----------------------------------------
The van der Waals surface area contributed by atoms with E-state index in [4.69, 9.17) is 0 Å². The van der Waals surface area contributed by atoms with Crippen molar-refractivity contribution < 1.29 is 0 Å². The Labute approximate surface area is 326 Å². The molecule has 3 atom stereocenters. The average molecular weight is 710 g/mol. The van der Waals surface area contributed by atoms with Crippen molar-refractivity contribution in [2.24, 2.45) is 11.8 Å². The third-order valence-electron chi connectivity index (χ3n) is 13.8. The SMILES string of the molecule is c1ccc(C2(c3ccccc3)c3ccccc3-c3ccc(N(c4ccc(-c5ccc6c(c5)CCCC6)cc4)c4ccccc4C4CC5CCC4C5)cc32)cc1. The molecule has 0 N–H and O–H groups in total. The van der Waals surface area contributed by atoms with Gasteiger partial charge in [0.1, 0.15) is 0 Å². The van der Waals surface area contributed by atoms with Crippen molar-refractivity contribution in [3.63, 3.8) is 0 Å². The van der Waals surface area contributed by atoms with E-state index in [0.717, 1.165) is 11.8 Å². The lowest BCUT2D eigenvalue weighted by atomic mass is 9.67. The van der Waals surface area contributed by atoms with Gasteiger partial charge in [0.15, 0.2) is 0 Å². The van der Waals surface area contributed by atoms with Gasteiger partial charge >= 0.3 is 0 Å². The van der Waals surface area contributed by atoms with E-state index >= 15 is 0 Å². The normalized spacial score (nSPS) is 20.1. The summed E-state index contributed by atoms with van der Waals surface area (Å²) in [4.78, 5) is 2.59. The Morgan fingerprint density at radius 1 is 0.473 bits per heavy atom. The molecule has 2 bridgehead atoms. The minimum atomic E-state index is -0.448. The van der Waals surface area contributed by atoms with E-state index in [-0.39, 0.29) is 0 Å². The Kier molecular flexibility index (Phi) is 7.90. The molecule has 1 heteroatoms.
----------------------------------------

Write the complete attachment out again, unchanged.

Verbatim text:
The van der Waals surface area contributed by atoms with E-state index in [4.69, 9.17) is 0 Å². The van der Waals surface area contributed by atoms with Crippen molar-refractivity contribution < 1.29 is 0 Å². The Labute approximate surface area is 326 Å². The molecule has 3 atom stereocenters. The average molecular weight is 710 g/mol. The van der Waals surface area contributed by atoms with Crippen molar-refractivity contribution in [2.24, 2.45) is 11.8 Å². The third-order valence-electron chi connectivity index (χ3n) is 13.8. The SMILES string of the molecule is c1ccc(C2(c3ccccc3)c3ccccc3-c3ccc(N(c4ccc(-c5ccc6c(c5)CCCC6)cc4)c4ccccc4C4CC5CCC4C5)cc32)cc1. The molecule has 0 N–H and O–H groups in total. The van der Waals surface area contributed by atoms with Gasteiger partial charge in [0.1, 0.15) is 0 Å². The van der Waals surface area contributed by atoms with Crippen molar-refractivity contribution in [3.63, 3.8) is 0 Å². The van der Waals surface area contributed by atoms with E-state index in [0.717, 1.165) is 11.8 Å². The lowest BCUT2D eigenvalue weighted by atomic mass is 9.67. The van der Waals surface area contributed by atoms with Gasteiger partial charge in [0.15, 0.2) is 0 Å². The van der Waals surface area contributed by atoms with Gasteiger partial charge >= 0.3 is 0 Å². The van der Waals surface area contributed by atoms with E-state index >= 15 is 0 Å². The normalized spacial score (nSPS) is 20.1. The summed E-state index contributed by atoms with van der Waals surface area (Å²) in [4.78, 5) is 2.59. The Morgan fingerprint density at radius 1 is 0.473 bits per heavy atom. The molecule has 2 bridgehead atoms. The minimum atomic E-state index is -0.448. The van der Waals surface area contributed by atoms with E-state index in [-0.39, 0.29) is 0 Å². The Kier molecular flexibility index (Phi) is 7.90. The molecule has 1 heteroatoms.